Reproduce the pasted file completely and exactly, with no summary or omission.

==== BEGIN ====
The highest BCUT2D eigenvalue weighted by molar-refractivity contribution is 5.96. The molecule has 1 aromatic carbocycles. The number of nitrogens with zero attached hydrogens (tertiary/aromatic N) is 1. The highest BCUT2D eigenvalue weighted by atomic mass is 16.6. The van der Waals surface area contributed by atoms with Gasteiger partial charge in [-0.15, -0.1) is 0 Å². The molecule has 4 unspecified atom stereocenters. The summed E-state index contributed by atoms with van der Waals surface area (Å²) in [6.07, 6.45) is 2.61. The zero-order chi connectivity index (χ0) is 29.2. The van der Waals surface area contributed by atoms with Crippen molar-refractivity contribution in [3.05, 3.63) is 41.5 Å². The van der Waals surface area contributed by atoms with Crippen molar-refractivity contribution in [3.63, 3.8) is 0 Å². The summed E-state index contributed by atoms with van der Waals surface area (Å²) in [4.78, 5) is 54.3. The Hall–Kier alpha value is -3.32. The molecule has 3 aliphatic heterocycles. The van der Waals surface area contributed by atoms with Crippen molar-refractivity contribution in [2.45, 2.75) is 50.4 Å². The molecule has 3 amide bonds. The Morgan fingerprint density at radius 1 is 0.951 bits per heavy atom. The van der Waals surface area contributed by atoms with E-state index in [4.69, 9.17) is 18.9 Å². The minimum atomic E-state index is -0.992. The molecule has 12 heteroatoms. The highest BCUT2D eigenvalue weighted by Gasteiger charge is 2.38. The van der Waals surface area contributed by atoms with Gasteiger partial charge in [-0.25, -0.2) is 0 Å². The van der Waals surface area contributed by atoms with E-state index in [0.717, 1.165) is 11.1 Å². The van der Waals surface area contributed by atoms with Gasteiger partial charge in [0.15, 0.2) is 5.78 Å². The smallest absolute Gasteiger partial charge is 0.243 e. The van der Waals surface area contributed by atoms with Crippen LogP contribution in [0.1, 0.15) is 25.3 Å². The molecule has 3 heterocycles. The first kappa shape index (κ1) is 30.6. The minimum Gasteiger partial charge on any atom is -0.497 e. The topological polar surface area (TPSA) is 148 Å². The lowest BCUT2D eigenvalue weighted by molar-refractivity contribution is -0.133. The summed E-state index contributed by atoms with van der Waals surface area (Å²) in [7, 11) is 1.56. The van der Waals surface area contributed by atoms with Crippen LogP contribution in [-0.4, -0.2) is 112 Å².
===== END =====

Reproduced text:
The highest BCUT2D eigenvalue weighted by molar-refractivity contribution is 5.96. The molecule has 1 aromatic carbocycles. The number of nitrogens with zero attached hydrogens (tertiary/aromatic N) is 1. The highest BCUT2D eigenvalue weighted by atomic mass is 16.6. The van der Waals surface area contributed by atoms with Gasteiger partial charge in [-0.15, -0.1) is 0 Å². The molecule has 4 unspecified atom stereocenters. The summed E-state index contributed by atoms with van der Waals surface area (Å²) in [6.07, 6.45) is 2.61. The zero-order chi connectivity index (χ0) is 29.2. The van der Waals surface area contributed by atoms with Crippen molar-refractivity contribution in [3.05, 3.63) is 41.5 Å². The van der Waals surface area contributed by atoms with Crippen molar-refractivity contribution in [3.63, 3.8) is 0 Å². The summed E-state index contributed by atoms with van der Waals surface area (Å²) in [4.78, 5) is 54.3. The Hall–Kier alpha value is -3.32. The molecule has 3 aliphatic heterocycles. The van der Waals surface area contributed by atoms with Crippen molar-refractivity contribution in [2.45, 2.75) is 50.4 Å². The molecule has 3 amide bonds. The Morgan fingerprint density at radius 1 is 0.951 bits per heavy atom. The van der Waals surface area contributed by atoms with E-state index in [4.69, 9.17) is 18.9 Å². The minimum atomic E-state index is -0.992. The molecule has 12 heteroatoms. The highest BCUT2D eigenvalue weighted by Gasteiger charge is 2.38. The van der Waals surface area contributed by atoms with Gasteiger partial charge in [-0.25, -0.2) is 0 Å². The van der Waals surface area contributed by atoms with E-state index in [0.717, 1.165) is 11.1 Å². The van der Waals surface area contributed by atoms with Gasteiger partial charge in [0.15, 0.2) is 5.78 Å². The smallest absolute Gasteiger partial charge is 0.243 e. The van der Waals surface area contributed by atoms with Crippen LogP contribution in [0.1, 0.15) is 25.3 Å². The molecule has 3 heterocycles. The first kappa shape index (κ1) is 30.6. The minimum Gasteiger partial charge on any atom is -0.497 e. The topological polar surface area (TPSA) is 148 Å². The lowest BCUT2D eigenvalue weighted by molar-refractivity contribution is -0.133. The summed E-state index contributed by atoms with van der Waals surface area (Å²) in [7, 11) is 1.56. The van der Waals surface area contributed by atoms with Crippen LogP contribution in [-0.4, -0.2) is 112 Å².